Regional lung volume change as a function of lung inflation serves as an index of parenchymal and airway status as well as an index of regional ventilation and can be used to detect pathologic changes over time. In this paper, the authors propose a new regional measure of lung mechanics—the specific air volume change by corrected Jacobian. The authors compare this new measure, along with two existing registration based measures of lung ventilation, to a regional ventilation measurement derived from xenon-CT (Xe-CT) imaging.Methods:
4DCT and Xe-CT datasets from four adult sheep are used in this study. Nonlinear, 3D image registration is applied to register an image acquired near end inspiration to an image acquired near end expiration. Approximately 200 annotated anatomical points are used as landmarks to evaluate registration accuracy. Three different registration based measures of regional lung mechanics are derived and compared: the specific air volume change calculated from the Jacobian (SAJ); the specific air volume change calculated by the corrected Jacobian (SACJ); and the specific air volume change by intensity change (SAI). The authors show that the commonly used SAI measure can be derived from the direct SAJ measure by using the air-tissue mixture model and assuming there is no tissue volume change between the end inspiration and end expiration datasets. All three ventilation measures are evaluated by comparing to Xe-CT estimates of regional ventilation.Results:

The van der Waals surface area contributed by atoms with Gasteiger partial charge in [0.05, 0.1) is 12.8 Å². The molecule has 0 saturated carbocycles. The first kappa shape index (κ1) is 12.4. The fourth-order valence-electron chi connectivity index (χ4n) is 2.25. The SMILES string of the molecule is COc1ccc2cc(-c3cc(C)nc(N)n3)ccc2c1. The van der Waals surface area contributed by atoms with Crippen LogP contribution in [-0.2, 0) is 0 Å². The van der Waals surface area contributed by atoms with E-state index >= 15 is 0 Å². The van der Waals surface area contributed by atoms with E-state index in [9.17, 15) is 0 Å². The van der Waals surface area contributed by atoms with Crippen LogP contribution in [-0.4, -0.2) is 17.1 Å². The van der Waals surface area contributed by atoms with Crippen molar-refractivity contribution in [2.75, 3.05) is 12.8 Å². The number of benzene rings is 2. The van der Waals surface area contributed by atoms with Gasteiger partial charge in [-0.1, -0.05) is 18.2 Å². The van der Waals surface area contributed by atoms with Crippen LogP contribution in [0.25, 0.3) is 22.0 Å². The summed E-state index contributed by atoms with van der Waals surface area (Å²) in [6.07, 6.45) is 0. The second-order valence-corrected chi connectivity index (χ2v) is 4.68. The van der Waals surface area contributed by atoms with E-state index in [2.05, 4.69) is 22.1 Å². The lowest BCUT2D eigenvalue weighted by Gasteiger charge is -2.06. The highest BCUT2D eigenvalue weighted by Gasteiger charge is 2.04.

After registration, the mean registration error is on the order of 1 mm. For cubical regions of interest (ROIs) in cubes with size 20 mm × 20 mm × 20 mm, the SAJ and SACJ measures show significantly higher correlation (linear regression, averager 2 = 0.75 and r 2 = 0.82) with the Xe-CT based measure of specific ventilation (sV) than the SAI measure. For ROIs in slabs along the ventral-dorsal vertical direction with size of 150 mm × 8 mm × 40 mm, the SAJ, SACJ, and SAI all show high correlation (linear regression, average r 2 = 0.88, r 2 = 0.92, and r 2 = 0.87) with the Xe-CT based sV without significant differences when comparing between the three methods. The authors demonstrate a linear relationship between the difference of specific air volume change and difference of tissue volume in all four animals (linear regression, average r 2 = 0.86).Conclusions:
Given a deformation field by an image registration algorithm, significant differences between the SAJ, SACJ, and SAI measures were found at a regional level compared to the Xe-CT sV in four sheep that were studied. The SACJ introduced here, provides better correlations with Xe-CT based sV than the SAJ and SAI measures, thus providing an improved surrogate for regional ventilation.
The authors would like to thank Dr. K. Murphy and Dr. B. van Ginneken for providing the software iX for generating and annotating landmarks. This work was supported in part by National Institutes of Health (NIH) Grant Nos. HL079406 and EB004126.
II. MATERIAL AND METHODS
II.A. Method overview
II.B. Image datasets
II.C. Image registration
II.D. Regional ventilation measures from image registration
II.E. Computational setup
II.F. Assessment of image registration accuracy
II.G. Compare registration regional ventilation measures to Xe-CT estimated ventilation
III.A. Registration accuracy
III.B. Registration estimated ventilation compared to Xe-CT estimated ventilation
IV. SUMMARY AND CONCLUSIONS
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